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Best practice for creating multiple columns in dataset?

Hi
I have a table in a dataset that must contain a lot of columns. The data is answers from a questionnaire - and every question has 10 answers. Like so ...

Column name 1: Question1_00
Column name 2: Question1_03
Column name 3: Question1_05
Column name 4: Question1_06
Column name 5: Question1_07
Column name 6: Question1_08
Column name 7: Question1_09
Column name 8: Question1_10
Column name 9: Question1_11
Column name 10: Question1_13

Same  goes for question 2, question 3 and so on ... I tried doing this using enums - like the code below. It works, but doesn't seem like a greate idea. Any help?

enum Grade13
{
    grade00,
    grade03,
    grade05,
    grade06,
    grade07,
    grade08,
    grade09,
    grade10,
    grade11,
    grade13
}
 
 
// ----------
 
dsSummery = new DataSet();
DataTable dtSummery = new DataTable("Answers");
dtSummery.Columns.Add(new DataColumn("ID"));
 
foreach (int grade in Enum.GetValues(typeof(Grade13)))
{
    dtSummery.Columns.Add(new DataColumn("Question1_" + grade.ToString()));
}
 
dsSummery.Tables.Add(dtSummery);

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Balltown
Asked:
Balltown
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1 Solution
 
Joni KettunenCommented:
Why can't your DataSet contain multiple tables instead of multiple columns?

For example with two tables: Question and Answer you could make it lot easier.

Table Question with fields QuestionId and QuestionText
Table Answer with fields QuestionId, OrderNbr, AnswerText

You can link QuestionId fields if you want to, but in simple scenario you'd just create counter starting from one. First question would have QuestionId 1 and QuestionText.

According to QuestionId you would add rows to Answer table.
1st answer would have QuestionId 1, OrderNbr 1, and AnswerText.
2nd answer would have QuestionId 1, OrderNbr 2, and AnswerText.
...

Does this sound like a feasible solution to your problem?
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BalltownAuthor Commented:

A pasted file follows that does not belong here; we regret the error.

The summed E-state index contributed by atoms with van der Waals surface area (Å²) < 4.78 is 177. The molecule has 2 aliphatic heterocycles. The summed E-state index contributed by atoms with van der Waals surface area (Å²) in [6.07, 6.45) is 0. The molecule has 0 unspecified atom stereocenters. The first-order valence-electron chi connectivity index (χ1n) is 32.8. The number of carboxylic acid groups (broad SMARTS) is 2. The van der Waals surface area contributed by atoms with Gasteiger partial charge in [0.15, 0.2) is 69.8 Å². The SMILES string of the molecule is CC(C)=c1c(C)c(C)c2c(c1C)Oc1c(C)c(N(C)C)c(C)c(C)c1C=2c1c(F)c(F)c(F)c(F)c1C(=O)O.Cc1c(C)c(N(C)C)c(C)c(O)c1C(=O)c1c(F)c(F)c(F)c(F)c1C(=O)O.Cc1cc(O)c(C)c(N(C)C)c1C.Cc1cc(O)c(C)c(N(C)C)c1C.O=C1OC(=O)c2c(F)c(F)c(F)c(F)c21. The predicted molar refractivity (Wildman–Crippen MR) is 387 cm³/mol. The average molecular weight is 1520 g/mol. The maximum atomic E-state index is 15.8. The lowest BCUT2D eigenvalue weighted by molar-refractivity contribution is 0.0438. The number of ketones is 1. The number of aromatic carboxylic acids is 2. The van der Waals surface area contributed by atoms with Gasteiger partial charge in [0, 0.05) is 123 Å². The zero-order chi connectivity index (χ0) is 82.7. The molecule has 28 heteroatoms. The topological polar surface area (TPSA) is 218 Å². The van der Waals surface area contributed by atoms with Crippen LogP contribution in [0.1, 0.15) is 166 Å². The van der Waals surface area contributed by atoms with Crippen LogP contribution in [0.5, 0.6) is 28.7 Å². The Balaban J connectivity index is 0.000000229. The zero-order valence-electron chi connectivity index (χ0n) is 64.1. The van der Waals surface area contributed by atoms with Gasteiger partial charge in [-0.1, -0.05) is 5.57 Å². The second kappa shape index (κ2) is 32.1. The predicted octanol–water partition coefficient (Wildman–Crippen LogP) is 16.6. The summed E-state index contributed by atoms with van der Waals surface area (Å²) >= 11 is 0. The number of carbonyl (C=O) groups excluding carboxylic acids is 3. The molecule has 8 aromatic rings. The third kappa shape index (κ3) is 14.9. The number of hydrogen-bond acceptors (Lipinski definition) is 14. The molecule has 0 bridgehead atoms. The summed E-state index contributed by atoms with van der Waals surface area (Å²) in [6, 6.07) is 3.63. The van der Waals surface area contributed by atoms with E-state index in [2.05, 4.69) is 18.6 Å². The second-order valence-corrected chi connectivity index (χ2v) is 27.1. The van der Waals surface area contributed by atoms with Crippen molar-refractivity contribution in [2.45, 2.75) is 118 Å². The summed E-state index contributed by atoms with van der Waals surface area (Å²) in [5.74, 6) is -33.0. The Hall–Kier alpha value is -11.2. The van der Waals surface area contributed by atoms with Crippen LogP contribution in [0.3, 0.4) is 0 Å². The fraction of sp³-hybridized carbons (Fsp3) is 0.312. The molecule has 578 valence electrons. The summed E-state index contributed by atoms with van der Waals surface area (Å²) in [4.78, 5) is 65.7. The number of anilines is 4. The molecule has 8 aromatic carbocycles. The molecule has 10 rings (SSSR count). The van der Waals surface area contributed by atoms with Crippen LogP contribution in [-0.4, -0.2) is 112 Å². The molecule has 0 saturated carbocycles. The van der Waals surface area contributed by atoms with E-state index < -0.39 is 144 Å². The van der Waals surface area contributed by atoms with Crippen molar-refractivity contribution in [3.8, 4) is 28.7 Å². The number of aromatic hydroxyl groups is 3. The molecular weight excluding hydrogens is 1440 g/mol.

Hmm maybe theres is a misunderstanding. I'm only working on the answers - the questions doesn't matter right now. Maybe it's my naming of the columns that confuses... "Question1_XX" is the answer to question 1. A snip of the "Answers"-table would look like:

Subject ; Question1_00 ; Question1_03 ; Question1_05 ;
Math ; 5 ; 1 ;  6 ;
English ; 1 ; 0 ; 2 ;
Geo ; 0 ; 4 ; 3 ;

... As if: Five people voted "Question1_00" in Math and zero people voted "Question1_03" in English.

I could do a for-loop:
for (int i=0; i <=10; i++)
{
    dtSummery.Columns.Add(new DataColumn("Question1_" + i));
}
But then I wouldn't get the correct naming of the column as shown in my first post.
0
 
Joni KettunenCommented:
If you are looking for just performance there are things to avoid. One thing is to avoid string catenation.
For example

string badString = "foo" + "bar"; // Creates three string "foo", "bar" and "foobar".

// Worst
string s = "";
for (int i=0; i<10; i++)
{
  s = s + i.ToString(); // creates new string in memory for each loop. Very slow when i < 1000.
}

Answer is to use StringBuilder when there are lots of catenations or in simple case String.Format.

One example to your case could be:

But to your question.

// Just numbers in string to avoid unnecessary cast
string[] answerNbrArray = { "00", "03", "05", "06", "07", "08", "09", "10", "11", "13" };
 
// Iterating through questions
for (int qNbr = 0; qNbr < 5; qNbr++)
{
    // Iterating through answers
    for (int aNbr = 0; aNbr < answerNbrArray.Length; aNbr++)
    {
        string colName = String.Format("Question{0}_{1}", qNbr, answerNbrArray[aNbr]);
        // Assing the colName    
        dtSummery.Columns.Add(new DataColumn(colName));
    }
}

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BalltownAuthor Commented:
Thanks Valkoturkki. Of course that's it.
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